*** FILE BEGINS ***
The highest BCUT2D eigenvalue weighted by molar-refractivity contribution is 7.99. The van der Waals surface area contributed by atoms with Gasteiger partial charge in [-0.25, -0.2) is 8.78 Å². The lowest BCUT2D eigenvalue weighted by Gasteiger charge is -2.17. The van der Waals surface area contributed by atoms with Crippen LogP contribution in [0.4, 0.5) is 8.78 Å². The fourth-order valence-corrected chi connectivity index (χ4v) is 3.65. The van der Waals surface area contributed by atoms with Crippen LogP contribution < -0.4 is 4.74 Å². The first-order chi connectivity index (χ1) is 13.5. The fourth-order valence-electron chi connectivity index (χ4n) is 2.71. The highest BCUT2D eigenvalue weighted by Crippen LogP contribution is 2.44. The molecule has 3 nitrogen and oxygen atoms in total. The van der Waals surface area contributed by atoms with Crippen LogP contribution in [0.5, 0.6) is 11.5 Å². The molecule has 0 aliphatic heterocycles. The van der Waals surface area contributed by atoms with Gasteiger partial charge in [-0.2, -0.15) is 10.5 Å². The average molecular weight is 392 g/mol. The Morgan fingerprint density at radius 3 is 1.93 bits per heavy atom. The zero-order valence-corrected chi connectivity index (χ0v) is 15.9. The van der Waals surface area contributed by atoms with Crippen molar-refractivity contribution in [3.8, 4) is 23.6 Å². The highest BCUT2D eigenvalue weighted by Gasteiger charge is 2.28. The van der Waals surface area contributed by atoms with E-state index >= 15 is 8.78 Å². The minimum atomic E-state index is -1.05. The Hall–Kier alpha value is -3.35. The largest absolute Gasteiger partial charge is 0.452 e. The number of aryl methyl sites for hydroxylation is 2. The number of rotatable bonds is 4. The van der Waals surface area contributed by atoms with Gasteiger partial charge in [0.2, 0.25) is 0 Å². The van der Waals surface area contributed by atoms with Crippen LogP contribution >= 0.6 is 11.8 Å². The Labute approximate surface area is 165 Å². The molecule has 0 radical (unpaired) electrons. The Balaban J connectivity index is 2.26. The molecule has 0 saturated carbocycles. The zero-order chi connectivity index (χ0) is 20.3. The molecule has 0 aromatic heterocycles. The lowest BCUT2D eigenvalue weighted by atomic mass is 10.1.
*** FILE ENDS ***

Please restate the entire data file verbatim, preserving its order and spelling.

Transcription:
The highest BCUT2D eigenvalue weighted by molar-refractivity contribution is 7.99. The van der Waals surface area contributed by atoms with Gasteiger partial charge in [-0.25, -0.2) is 8.78 Å². The lowest BCUT2D eigenvalue weighted by Gasteiger charge is -2.17. The van der Waals surface area contributed by atoms with Crippen LogP contribution in [0.4, 0.5) is 8.78 Å². The fourth-order valence-corrected chi connectivity index (χ4v) is 3.65. The van der Waals surface area contributed by atoms with Crippen LogP contribution < -0.4 is 4.74 Å². The first-order chi connectivity index (χ1) is 13.5. The fourth-order valence-electron chi connectivity index (χ4n) is 2.71. The highest BCUT2D eigenvalue weighted by Crippen LogP contribution is 2.44. The molecule has 3 nitrogen and oxygen atoms in total. The van der Waals surface area contributed by atoms with Crippen LogP contribution in [0.5, 0.6) is 11.5 Å². The molecule has 0 aliphatic heterocycles. The van der Waals surface area contributed by atoms with Gasteiger partial charge in [-0.2, -0.15) is 10.5 Å². The average molecular weight is 392 g/mol. The Morgan fingerprint density at radius 3 is 1.93 bits per heavy atom. The zero-order valence-corrected chi connectivity index (χ0v) is 15.9. The van der Waals surface area contributed by atoms with Crippen molar-refractivity contribution in [3.8, 4) is 23.6 Å². The highest BCUT2D eigenvalue weighted by Gasteiger charge is 2.28. The van der Waals surface area contributed by atoms with E-state index >= 15 is 8.78 Å². The minimum atomic E-state index is -1.05. The Hall–Kier alpha value is -3.35. The largest absolute Gasteiger partial charge is 0.452 e. The number of aryl methyl sites for hydroxylation is 2. The number of rotatable bonds is 4. The van der Waals surface area contributed by atoms with Gasteiger partial charge in [0.2, 0.25) is 0 Å². The van der Waals surface area contributed by atoms with Crippen LogP contribution >= 0.6 is 11.8 Å². The Labute approximate surface area is 165 Å². The molecule has 0 radical (unpaired) electrons. The Balaban J connectivity index is 2.26. The molecule has 0 saturated carbocycles. The zero-order chi connectivity index (χ0) is 20.3. The molecule has 0 aromatic heterocycles. The lowest BCUT2D eigenvalue weighted by atomic mass is 10.1.